We were drawn this week to the media’s coverage of the 20th anniversary of the Oklahoma City bombings.
The Washington Post’s Hank Stuever reflected on a piece he wrote in 2001, six years after the bombing. Stuever republished the piece on his personal blog this week, writing:
“I was among the many reporters who came to Oklahoma City in 1995 to cover the aftermath of the bomb that destroyed the federal building and killed 168 people and wounded many more. I wrote a lot about it, but I couldn’t make much sense of it, especially because Oklahoma City also happens to be my hometown.
“Six years later, in 2001, as the United States prepared to execute Timothy McVeigh for the crime, I profiled Bud Welch for The Washington Post‘s Style section and only then did it seem like I had found an ending. Forgiveness is the real power, I think. It’s something we should always strive for.”
Sometimes, it takes years for tragic stories to make sense. Often, they don’t start to make sense until people have had time to recover and find meaningful pathways forward. This sentiment was also evident in a documentary that The Oklahoman newspaper created with PBS affiliate OETA as part of their 20th anniversary coverage.
The documentary, titled “Resilience,” starts off with chilling footage from the bombing and then cuts to moving stories from people who were affected by the tragedy. Their stories reveal the sadness they still feel, but ultimately reflect hope and, indeed, resilience.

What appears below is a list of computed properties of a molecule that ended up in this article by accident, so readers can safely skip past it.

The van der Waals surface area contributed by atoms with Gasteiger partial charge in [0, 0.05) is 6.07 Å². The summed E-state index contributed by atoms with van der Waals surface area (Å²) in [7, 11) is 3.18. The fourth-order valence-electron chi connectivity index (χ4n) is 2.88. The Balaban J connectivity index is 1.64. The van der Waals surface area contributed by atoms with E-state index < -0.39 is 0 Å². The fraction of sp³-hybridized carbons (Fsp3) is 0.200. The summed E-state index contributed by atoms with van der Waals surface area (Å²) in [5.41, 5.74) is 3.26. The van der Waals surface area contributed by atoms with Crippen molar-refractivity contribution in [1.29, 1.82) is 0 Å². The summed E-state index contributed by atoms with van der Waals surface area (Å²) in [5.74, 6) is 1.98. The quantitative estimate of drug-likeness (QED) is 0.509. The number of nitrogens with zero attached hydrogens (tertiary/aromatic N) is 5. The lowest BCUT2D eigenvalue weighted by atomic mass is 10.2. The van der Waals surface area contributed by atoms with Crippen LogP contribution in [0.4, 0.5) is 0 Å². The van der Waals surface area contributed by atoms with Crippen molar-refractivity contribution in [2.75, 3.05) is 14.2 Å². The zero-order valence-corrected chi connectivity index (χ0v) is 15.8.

The documentary is part of a 20th anniversary website that The Oklahoman created called “Resilience: The Capacity to Overcome Disaster.” It’s an impressive site that features a series of videos from the 20th anniversary remembrance ceremony, an interactive timeline, stories, and an archive of previous coverage.
“We’ve been covering it for a long time, and we cover it every year with respect and reverence,” Oklahoman Editor-in-Chief Kelly Dyer Fry told Poynter.org’s Kristen Hare this week. Dyer Fry said that in the 20 years since the bombing, “journalism has changed. Our city has changed. Our city has blossomed. Our city has really been very resilient, it kind of galvanized our city. We’ve seen tremendous growth here.”
Stuever’s story and The Oklahoman’s documentary are good examples of Restorative Narrative — stories that highlight resilience, renewal, and recovery in a tragedy’s aftermath.
These narratives are an important part of the media landscape. They make media coverage more holistic and balanced by telling a more complete story about a tragedy and its aftermath. They also serve a greater purpose for communities. A growing body of research shows that repeated exposure to traumatic news coverage contributes to daily stress, triggers flashbacks, and encourages fear conditioning.
Positive psychology research has found that when people experience negative emotions like those in traumatic news stories, they become withdrawn and hopeless. By contrast, when they experience positive emotions like those expressed in Restorative Narratives, they feel more engaged and hopeful. Research also shows that resilience is an acquired skill.
Restorative Narratives, then, have great potential — to teach people what it means to be resilient and to mobilize people and communities in ways that traditional doom and gloom stories can’t.
Interested in learning more about Restorative Narrative? Join us at our annual media summit.